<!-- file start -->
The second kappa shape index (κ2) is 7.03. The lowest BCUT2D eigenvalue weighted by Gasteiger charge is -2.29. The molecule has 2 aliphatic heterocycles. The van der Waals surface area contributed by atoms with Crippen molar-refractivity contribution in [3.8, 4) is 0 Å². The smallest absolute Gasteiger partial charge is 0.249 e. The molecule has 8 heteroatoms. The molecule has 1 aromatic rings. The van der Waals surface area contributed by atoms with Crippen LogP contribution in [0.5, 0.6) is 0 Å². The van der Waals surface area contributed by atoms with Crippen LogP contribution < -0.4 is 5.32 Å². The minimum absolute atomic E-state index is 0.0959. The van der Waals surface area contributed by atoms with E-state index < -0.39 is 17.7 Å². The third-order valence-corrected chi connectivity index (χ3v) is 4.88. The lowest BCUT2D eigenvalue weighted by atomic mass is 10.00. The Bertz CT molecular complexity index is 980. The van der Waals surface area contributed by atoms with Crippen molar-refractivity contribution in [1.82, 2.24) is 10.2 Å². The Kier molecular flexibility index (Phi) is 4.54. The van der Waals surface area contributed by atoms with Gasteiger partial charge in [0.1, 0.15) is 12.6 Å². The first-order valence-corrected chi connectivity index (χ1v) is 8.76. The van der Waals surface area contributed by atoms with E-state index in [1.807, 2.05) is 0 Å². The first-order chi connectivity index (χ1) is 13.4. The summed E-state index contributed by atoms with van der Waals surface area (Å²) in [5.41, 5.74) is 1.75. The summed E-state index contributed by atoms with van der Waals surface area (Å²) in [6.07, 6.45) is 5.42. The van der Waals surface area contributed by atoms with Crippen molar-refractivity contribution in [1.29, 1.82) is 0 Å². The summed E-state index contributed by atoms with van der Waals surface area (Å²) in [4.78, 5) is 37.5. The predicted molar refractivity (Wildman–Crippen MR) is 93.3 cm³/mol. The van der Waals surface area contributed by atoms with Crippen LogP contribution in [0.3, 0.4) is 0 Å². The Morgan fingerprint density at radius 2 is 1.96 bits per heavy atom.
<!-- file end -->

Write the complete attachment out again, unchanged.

The second kappa shape index (κ2) is 7.03. The lowest BCUT2D eigenvalue weighted by Gasteiger charge is -2.29. The molecule has 2 aliphatic heterocycles. The van der Waals surface area contributed by atoms with Crippen molar-refractivity contribution in [3.8, 4) is 0 Å². The smallest absolute Gasteiger partial charge is 0.249 e. The molecule has 8 heteroatoms. The molecule has 1 aromatic rings. The van der Waals surface area contributed by atoms with Crippen LogP contribution in [0.5, 0.6) is 0 Å². The van der Waals surface area contributed by atoms with Crippen LogP contribution < -0.4 is 5.32 Å². The minimum absolute atomic E-state index is 0.0959. The van der Waals surface area contributed by atoms with E-state index < -0.39 is 17.7 Å². The third-order valence-corrected chi connectivity index (χ3v) is 4.88. The lowest BCUT2D eigenvalue weighted by atomic mass is 10.00. The Bertz CT molecular complexity index is 980. The van der Waals surface area contributed by atoms with Crippen molar-refractivity contribution in [1.82, 2.24) is 10.2 Å². The Kier molecular flexibility index (Phi) is 4.54. The van der Waals surface area contributed by atoms with Gasteiger partial charge in [0.1, 0.15) is 12.6 Å². The first-order valence-corrected chi connectivity index (χ1v) is 8.76. The van der Waals surface area contributed by atoms with E-state index in [1.807, 2.05) is 0 Å². The first-order chi connectivity index (χ1) is 13.4. The summed E-state index contributed by atoms with van der Waals surface area (Å²) in [5.41, 5.74) is 1.75. The summed E-state index contributed by atoms with van der Waals surface area (Å²) in [6.07, 6.45) is 5.42. The van der Waals surface area contributed by atoms with Crippen molar-refractivity contribution in [1.29, 1.82) is 0 Å². The summed E-state index contributed by atoms with van der Waals surface area (Å²) in [4.78, 5) is 37.5. The predicted molar refractivity (Wildman–Crippen MR) is 93.3 cm³/mol. The van der Waals surface area contributed by atoms with Crippen LogP contribution in [0.3, 0.4) is 0 Å². The Morgan fingerprint density at radius 2 is 1.96 bits per heavy atom.